The letter that Katie Meyer received on the evening of her death was sent by Assistant Dean Tiffany Gabrielson, and contained threatening language regarding sanctions, the suit claims.

The coffee-spilling incident happened on Aug. 28, 2021, but a formal charge letter was not sent until the evening of Feb. 28, 2022.

Katie Meyer immediately responded to the email expressing how “shocked and distraught” she was over being charged. That evening, she was sitting alone in her dorm room and feeling terrified that her future would be destroyed, the lawsuit claims.

Earlier that same day, Katie Meyer was happily making plans for spring break and booking plane tickets, attorneys wrote. She attended classes, went to soccer practice, met up with friends, and FaceTimed with her mother and sister.

“Everyone she interacted with has advised she was well, in good spirits and the usual Katie,” the lawsuit states. Her death “was completed without planning and solely in response to the shocking and deeply distressing information she received from Stanford while alone.”

Katie Meyer was a fiercely competitive and passionate student-athlete. She led her team to an NCAA women’s soccer championship in 2019.

Stanford University “used” Katie Meyer as the face of its outstanding athletic teams, yet failed to support her mental well-being, legal expert Paula Canny told KRON4.

The lawsuit is an “indictment on Stanford’s disciplinary system,” Canny said. “It sure sounds like they did do something wrong.”

The Meyer family said they are seeking justice. The family’s statement read, “Katie Meyer absolutely loved being a student-athlete at Stanford University. We are deeply troubled and disappointed with what we have learned since her passing and have no choice but to move forward with litigation to achieve justice for Katie and protect future students. In addition, we are working to seek systemic changes to improve the safety and support of the Stanford students currently on campus, and those enrolled in the future through our foundation, Katie’s Save.”

Stanford alumni who founded the Student Justice Project criticized the university for denying responsibility in connection to Meyer’s death.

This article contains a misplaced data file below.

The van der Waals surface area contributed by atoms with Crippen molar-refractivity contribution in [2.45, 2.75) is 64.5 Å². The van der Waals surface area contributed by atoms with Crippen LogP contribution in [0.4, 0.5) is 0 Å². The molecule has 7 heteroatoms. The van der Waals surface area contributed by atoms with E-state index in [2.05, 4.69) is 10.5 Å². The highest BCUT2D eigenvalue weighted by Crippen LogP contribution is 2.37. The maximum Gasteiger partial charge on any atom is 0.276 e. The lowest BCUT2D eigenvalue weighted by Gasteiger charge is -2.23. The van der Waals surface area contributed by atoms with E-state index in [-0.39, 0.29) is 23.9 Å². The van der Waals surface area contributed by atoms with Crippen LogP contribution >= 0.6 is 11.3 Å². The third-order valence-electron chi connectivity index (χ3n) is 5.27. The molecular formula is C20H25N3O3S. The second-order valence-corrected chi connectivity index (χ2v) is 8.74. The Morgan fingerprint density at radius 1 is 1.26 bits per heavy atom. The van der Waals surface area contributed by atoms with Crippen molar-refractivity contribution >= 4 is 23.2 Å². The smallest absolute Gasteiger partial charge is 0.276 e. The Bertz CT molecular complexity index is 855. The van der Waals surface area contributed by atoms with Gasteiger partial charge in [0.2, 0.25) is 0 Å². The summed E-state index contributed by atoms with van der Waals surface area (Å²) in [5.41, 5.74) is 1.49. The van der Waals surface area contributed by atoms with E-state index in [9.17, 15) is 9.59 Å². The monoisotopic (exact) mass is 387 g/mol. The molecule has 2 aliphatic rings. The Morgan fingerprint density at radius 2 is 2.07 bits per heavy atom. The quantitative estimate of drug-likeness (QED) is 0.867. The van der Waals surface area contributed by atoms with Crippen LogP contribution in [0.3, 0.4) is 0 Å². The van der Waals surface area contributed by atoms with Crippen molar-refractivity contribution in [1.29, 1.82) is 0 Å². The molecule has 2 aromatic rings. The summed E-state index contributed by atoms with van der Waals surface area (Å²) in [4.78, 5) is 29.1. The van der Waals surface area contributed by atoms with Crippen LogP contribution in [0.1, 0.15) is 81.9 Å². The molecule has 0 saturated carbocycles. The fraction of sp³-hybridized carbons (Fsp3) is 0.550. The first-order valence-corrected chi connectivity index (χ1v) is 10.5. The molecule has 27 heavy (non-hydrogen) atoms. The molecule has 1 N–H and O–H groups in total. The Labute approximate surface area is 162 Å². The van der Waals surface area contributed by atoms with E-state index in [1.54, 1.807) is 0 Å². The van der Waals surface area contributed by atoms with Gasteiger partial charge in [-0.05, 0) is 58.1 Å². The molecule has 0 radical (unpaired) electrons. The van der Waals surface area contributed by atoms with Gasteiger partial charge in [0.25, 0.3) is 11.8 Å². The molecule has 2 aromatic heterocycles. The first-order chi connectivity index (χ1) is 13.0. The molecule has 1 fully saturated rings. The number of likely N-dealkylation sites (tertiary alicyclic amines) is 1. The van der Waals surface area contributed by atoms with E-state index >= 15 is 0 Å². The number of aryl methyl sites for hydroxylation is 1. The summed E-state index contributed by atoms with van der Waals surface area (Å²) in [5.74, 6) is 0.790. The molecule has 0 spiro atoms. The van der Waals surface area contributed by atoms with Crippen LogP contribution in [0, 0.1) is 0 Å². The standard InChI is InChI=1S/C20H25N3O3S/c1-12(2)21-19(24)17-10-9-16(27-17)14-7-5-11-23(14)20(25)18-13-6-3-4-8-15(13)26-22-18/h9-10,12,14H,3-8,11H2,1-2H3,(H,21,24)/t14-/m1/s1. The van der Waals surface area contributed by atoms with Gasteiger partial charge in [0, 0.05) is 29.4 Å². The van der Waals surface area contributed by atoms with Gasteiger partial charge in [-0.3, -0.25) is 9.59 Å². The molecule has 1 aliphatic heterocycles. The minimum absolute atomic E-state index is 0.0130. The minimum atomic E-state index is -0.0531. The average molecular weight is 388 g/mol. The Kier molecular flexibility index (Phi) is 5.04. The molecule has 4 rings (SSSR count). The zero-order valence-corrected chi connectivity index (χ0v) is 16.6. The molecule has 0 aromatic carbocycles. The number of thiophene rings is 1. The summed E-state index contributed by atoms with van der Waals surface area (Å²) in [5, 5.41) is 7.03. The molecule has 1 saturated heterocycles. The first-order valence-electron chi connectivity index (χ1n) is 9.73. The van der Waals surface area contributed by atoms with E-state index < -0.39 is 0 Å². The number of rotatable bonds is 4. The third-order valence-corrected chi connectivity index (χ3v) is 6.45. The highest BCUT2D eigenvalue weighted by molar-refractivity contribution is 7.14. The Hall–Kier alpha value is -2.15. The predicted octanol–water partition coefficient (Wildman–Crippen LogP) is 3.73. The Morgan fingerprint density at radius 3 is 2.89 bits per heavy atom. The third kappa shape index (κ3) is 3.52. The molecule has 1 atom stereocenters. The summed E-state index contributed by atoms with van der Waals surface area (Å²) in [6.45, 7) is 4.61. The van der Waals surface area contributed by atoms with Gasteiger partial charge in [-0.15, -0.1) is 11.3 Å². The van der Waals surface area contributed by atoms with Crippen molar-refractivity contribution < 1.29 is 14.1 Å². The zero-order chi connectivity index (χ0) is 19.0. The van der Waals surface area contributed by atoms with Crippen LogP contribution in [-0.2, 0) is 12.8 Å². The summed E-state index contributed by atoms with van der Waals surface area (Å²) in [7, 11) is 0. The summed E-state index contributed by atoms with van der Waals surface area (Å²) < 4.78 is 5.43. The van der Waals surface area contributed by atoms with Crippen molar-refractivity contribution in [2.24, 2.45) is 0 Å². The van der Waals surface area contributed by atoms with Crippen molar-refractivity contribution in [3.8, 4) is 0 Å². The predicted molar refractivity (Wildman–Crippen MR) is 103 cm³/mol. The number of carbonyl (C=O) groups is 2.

“Katie Meyer was a beloved member of our community,” said alum Bob Ottilie. “It is unfair for Stanford to suggest she bears sole responsibility for her death; Stanford has to candidly assess the role they played here.”

The Student Justice Project, founded by five Stanford alumni in 2012, conducted case studies in 2012 and 2013 that found the university’s disciplinary process was “extreme.”

“Our extensive investigation from a decade ago indisputably demonstrated that Stanford University used draconian tactics to negatively impact the lives of its own students,” Ottilie said.

Ottilie has represented students accused of misconduct by the university in dozens of cases. He said Katie Meyer’s matter “would have been the least significant student disciplinary issue I had ever addressed at a college or university. It does not appear to have been a big deal at all,” Ottilie said of the charge against Katie Meyer.

If you or someone you know may need suicide prevention support, you can contact The National Suicide Prevention Lifeline, available 24 hours a day, by calling 800-273-8255. To learn more about the National Suicide Prevention Lifeline click here.

The County of Santa Clara offers free and confidential counseling services from highly trained phone counselors 24 hours a day, every day, to anyone in crisis. Residents who may need support, resources, or information can call 855-278-4204 or contact the Crisis Text Line: Text RENEW to 741741.